Danny: How did you find the appropriate age for the children in the study? Because the children in the study were between the ages of five and twelve? You’d say you found that based on your experience in working with children?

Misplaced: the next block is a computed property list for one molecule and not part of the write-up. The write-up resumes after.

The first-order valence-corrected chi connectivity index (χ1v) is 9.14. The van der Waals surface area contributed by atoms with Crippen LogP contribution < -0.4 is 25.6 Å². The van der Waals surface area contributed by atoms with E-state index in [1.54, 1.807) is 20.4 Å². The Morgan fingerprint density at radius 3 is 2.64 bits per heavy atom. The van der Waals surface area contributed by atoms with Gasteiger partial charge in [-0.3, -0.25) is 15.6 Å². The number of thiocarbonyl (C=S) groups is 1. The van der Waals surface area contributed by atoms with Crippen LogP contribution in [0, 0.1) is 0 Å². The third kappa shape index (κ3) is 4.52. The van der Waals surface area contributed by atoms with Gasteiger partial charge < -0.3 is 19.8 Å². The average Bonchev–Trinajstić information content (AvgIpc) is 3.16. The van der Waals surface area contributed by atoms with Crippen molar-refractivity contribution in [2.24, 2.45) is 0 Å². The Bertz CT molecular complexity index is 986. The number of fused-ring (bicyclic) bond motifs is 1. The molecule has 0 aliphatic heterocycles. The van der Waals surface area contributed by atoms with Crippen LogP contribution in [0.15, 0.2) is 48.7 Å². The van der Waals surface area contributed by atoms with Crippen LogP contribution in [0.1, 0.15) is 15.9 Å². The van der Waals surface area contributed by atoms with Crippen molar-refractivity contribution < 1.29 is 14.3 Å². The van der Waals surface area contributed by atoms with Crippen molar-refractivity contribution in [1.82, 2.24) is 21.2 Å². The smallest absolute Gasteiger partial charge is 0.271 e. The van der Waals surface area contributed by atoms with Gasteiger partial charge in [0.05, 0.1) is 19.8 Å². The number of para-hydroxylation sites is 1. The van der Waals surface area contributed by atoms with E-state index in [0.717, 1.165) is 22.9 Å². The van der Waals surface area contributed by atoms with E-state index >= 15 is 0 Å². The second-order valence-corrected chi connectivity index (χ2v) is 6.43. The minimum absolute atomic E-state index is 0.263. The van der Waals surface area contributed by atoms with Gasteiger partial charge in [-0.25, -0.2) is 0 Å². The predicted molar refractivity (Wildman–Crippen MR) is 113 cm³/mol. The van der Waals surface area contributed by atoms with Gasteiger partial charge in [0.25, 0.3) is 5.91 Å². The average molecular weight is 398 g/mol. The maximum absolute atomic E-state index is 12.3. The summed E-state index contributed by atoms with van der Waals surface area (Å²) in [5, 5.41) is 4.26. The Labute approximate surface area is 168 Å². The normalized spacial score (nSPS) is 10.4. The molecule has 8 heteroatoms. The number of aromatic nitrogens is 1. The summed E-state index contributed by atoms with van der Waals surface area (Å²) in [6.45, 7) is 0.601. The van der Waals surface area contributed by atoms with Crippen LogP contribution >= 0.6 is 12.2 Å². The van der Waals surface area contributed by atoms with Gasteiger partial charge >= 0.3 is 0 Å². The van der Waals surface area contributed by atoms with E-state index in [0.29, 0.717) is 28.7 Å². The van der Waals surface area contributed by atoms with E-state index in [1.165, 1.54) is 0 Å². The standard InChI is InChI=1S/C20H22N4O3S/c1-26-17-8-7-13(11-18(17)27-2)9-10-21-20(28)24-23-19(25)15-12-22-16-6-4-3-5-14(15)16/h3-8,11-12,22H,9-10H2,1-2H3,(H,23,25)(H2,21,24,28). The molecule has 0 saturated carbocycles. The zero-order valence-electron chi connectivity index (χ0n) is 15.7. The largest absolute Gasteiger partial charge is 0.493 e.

Prof. Steele: No. This is the age group that we are the most interested in part because of all the things we know about children’s explicit or self-reported bias. So, when we give children a whole bunch of different tasks typically what other researchers have as well, what we actually found is that younger children and younger white children in particular, do tend to actually express quite a bit of racial bias. So they will tend to express preferences for other white kids so they might say, you know, if you show them a picture of a child who is white and a child who is black, and you say who you would rather play with. And you show them multiple trials of this so that they don’t exactly know what you’re getting on to and so you mix in different combinations. What you typically find is that kids around this age will express a preference and you know, not consistently picking the white child over the black child, but more often picking the white child over the black child. So, we sort of know this through what is considered to be explicit measures so these are sort of self-reported, they are willing to tell us this information. They may be sort of indirect because we are not flat-out (4:00) saying: “Are you racist?” or asking them really direct questions as we might sometimes with adults.